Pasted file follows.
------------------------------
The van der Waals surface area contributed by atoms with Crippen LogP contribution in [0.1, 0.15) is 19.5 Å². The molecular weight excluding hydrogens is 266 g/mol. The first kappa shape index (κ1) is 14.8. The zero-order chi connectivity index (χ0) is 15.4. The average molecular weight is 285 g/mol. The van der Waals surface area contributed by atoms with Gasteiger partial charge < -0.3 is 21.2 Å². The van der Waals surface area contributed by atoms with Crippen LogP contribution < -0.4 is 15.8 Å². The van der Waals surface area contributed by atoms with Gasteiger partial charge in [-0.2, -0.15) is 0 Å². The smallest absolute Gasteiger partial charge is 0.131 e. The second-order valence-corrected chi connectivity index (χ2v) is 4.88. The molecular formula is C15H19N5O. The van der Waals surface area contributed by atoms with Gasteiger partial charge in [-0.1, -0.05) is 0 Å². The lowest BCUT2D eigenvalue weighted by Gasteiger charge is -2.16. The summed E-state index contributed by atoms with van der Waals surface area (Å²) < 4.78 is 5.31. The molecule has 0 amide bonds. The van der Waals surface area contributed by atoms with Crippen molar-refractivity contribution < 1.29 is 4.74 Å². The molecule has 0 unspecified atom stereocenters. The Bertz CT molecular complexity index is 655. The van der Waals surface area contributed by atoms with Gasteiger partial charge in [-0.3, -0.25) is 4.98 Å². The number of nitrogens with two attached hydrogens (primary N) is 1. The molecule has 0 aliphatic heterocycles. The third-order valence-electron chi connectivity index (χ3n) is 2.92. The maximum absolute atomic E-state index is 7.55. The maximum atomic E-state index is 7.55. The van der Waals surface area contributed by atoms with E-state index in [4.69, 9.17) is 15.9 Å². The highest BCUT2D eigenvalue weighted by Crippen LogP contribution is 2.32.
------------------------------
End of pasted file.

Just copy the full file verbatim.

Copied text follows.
The van der Waals surface area contributed by atoms with Crippen LogP contribution in [0.1, 0.15) is 19.5 Å². The molecular weight excluding hydrogens is 266 g/mol. The first kappa shape index (κ1) is 14.8. The zero-order chi connectivity index (χ0) is 15.4. The average molecular weight is 285 g/mol. The van der Waals surface area contributed by atoms with Gasteiger partial charge < -0.3 is 21.2 Å². The van der Waals surface area contributed by atoms with Crippen LogP contribution < -0.4 is 15.8 Å². The van der Waals surface area contributed by atoms with Gasteiger partial charge in [-0.2, -0.15) is 0 Å². The smallest absolute Gasteiger partial charge is 0.131 e. The second-order valence-corrected chi connectivity index (χ2v) is 4.88. The molecular formula is C15H19N5O. The van der Waals surface area contributed by atoms with Gasteiger partial charge in [-0.1, -0.05) is 0 Å². The lowest BCUT2D eigenvalue weighted by Gasteiger charge is -2.16. The summed E-state index contributed by atoms with van der Waals surface area (Å²) < 4.78 is 5.31. The molecule has 0 amide bonds. The van der Waals surface area contributed by atoms with Crippen molar-refractivity contribution < 1.29 is 4.74 Å². The molecule has 0 unspecified atom stereocenters. The Bertz CT molecular complexity index is 655. The van der Waals surface area contributed by atoms with Gasteiger partial charge in [-0.3, -0.25) is 4.98 Å². The number of nitrogens with two attached hydrogens (primary N) is 1. The molecule has 0 aliphatic heterocycles. The third-order valence-electron chi connectivity index (χ3n) is 2.92. The maximum absolute atomic E-state index is 7.55. The maximum atomic E-state index is 7.55. The van der Waals surface area contributed by atoms with E-state index in [4.69, 9.17) is 15.9 Å². The highest BCUT2D eigenvalue weighted by Crippen LogP contribution is 2.32.